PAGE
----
Across The Globe, Millions Join Biggest Climate Protest Ever

Global climate strikes have taken place in more than 150 countries around the world.

As tens of thousands of Australians who took part in protests slept on Friday night --  comforted by the fact that they did their bit --  the millions around the world woke up and took to the streets for the same cause.

Here's our round-up of how climate protests played out.

"We Are Unstoppable": Thunberg Addresses Crowds In New York

Climate activist Greta Thunberg participated in the protests in New York City, where 1.1 million students have been given permission to skip school to join in.

Thunberg addressed the crowd, calling on world leaders to listen to scientific reports that include data on rising sea temperatures, CBS New York reports.

"How we can get more young people involved -- I think to just tell them the truth, tell them how it is," said Thunberg. "Because when I found out how it actually was, that made me furious so I wanted to do something about it."

READ MORE: Greta Thunberg Hits Back At 'Low Blow' From Andrew Bolt

Protesters In Brazil Take Aim At President Bolsonaro

As fires in the Amazon rainforest continue to burn, thousands of protesters across Brazil took aim at President Jair Bolsonaro who they say is allowing fires to destroy the Amazon rainforest.

“The policy of the Bolsonaro government is the policy of environmental destruction and deepening the climate crisis ... this is why we’re on strike,” said Marcela Pimentel Miranda, an organizer for Youth for Climate’s affiliate in Brasilia, which is helping to organize the protests.

READ MORE: Amazon Rainforest Fires: What Is Being Done?

Thousands In London Gather Outside The Houses Of Parliament

Thousands of protesters have turned out in London, CBS News' Imtiaz Tyab reports, as climate strikes take place across the United Kingdom.

Demonstrators are gathered outside the Houses of Parliament.

Weather experts say climate change is making Britain more rainy: For the past nine years, winters have been 5% wetter on average than they were between 1981 and 2010, according to BBC News.

Massive Numbers Across Germany As Government Announces $60 Billion Climate Policy Package

The German government announced a $60 billion package of measures to address climate change on Friday as protesters marched across the country to demand urgent action.

"We believe that we can achieve the goals and that we've truly laid the foundations for this," German Chancellor Angela Merkel said.

Organisers estimated 80,000 people attended the protests in Berlin, where student activists stood with a noose around their necks on melting blocks of ice. Organisers reported an estimated 70,000 protesters in Cologne and a further 25,000 in Munich.

Despite the environment being one of the most important issues to German voters, Germany's environmental protection has lagged behind other countries in Europe in recent years, and it's on course to miss its emissions targets for 2020 by a wide margin, the Associated Press reports.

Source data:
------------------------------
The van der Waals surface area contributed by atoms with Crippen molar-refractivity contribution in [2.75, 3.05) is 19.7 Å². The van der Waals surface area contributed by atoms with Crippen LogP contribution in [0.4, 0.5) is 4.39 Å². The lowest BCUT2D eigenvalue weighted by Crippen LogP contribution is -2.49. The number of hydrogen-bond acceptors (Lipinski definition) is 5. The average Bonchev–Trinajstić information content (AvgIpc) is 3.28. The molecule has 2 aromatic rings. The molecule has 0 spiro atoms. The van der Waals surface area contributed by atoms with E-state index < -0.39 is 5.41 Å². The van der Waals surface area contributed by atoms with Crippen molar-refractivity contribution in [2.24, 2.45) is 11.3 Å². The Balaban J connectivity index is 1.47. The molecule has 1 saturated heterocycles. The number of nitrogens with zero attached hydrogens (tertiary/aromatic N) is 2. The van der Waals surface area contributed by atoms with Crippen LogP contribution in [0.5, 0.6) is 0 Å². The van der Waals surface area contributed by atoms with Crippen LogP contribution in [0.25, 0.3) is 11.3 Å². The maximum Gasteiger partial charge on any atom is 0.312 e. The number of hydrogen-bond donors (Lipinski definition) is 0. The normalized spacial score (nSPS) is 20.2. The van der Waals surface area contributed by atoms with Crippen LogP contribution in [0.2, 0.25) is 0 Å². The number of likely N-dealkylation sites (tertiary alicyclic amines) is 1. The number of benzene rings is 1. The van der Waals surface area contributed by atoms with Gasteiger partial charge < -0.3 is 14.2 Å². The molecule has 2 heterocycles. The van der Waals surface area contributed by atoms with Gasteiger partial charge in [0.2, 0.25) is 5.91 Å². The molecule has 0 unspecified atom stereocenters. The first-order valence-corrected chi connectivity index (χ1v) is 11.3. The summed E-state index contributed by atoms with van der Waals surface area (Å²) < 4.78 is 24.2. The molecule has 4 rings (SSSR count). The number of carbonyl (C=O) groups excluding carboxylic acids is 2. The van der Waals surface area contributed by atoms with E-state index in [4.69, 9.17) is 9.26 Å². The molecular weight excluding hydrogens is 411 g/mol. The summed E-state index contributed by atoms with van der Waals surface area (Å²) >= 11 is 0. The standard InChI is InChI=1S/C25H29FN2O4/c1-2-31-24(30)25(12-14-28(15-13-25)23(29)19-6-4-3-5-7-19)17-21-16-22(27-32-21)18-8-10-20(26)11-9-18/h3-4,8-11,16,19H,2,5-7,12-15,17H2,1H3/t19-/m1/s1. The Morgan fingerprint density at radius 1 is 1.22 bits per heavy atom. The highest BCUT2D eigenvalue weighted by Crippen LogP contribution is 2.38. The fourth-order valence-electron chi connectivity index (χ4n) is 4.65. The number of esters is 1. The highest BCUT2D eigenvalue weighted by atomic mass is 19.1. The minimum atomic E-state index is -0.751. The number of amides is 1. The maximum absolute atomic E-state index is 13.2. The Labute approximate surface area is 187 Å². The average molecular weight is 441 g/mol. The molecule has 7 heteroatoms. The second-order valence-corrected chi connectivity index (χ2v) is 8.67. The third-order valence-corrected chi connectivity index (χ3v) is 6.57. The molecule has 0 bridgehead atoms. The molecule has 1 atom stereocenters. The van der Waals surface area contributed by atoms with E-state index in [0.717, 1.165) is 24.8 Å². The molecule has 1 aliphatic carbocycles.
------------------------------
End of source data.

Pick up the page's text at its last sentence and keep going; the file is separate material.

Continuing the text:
Three people stand on ice blocks under gallows to protest against climate change in front of the Brandenburg Gate in Berlin, Germany, on Friday, September 20, 2019. Photo: AP
"Green Pakistan!" State Minister Leads Rally In The Capital

Reuters estimated that over 500 people gathered in Karachi, the country's most populous city on Friday where temperatures soared as a heatwave grips the city.

Karachi is no stranger to the effects of extreme weather, when in 2015 the city experienced a heatwave that killed over 1000 people. 

Meanwhile in the country's capital, Islamabad, protests were led by the State Minister for Climate Change Zartaj Gul Wazir.

Kabul Climate Protesters March Despite Violence

Approximately 100 climate change protesters marched through the Afghan capital city of Kabul on Friday, following an armed personnel carrier and surrounded by soldiers with guns to protect them, the Associated Press reports.

Afghanistan has been declared the most dangerous country in the world by the Institute for Economics and Peace.

"We know war can kill a group of people," one of the organisers, Fardeen Barakzai, said. "The problem in Afghanistan is our leaders are fighting for power, but the real power is in nature."

"Where Is My Right To Breathe?" Protesters March In World's Most Polluted Cities 

India is a nation feeling the extreme effects of climate change. In 2018, a UN report found 14 of the world's 15 most polluted cities were Indian.

In New Delhi, crowds carried signs reading ''Fight for our future'' and ''Are we the last generation?" New Delhi is one of the world's most polluted cities, yet estimates place the protester turn out in the hundreds -- numbers far shy from the turnout in other cities around the globe.

An alarming report released in June 2019 by the Centre for Science and Environment found that air pollution is responsible for 12.5 percent of all deaths in India, and "kills an average of 8.5 out of every 10,000 children in India before they turn five."

READ MORE: Is A Failure To Act On Climate Change A Violation Of Human Rights?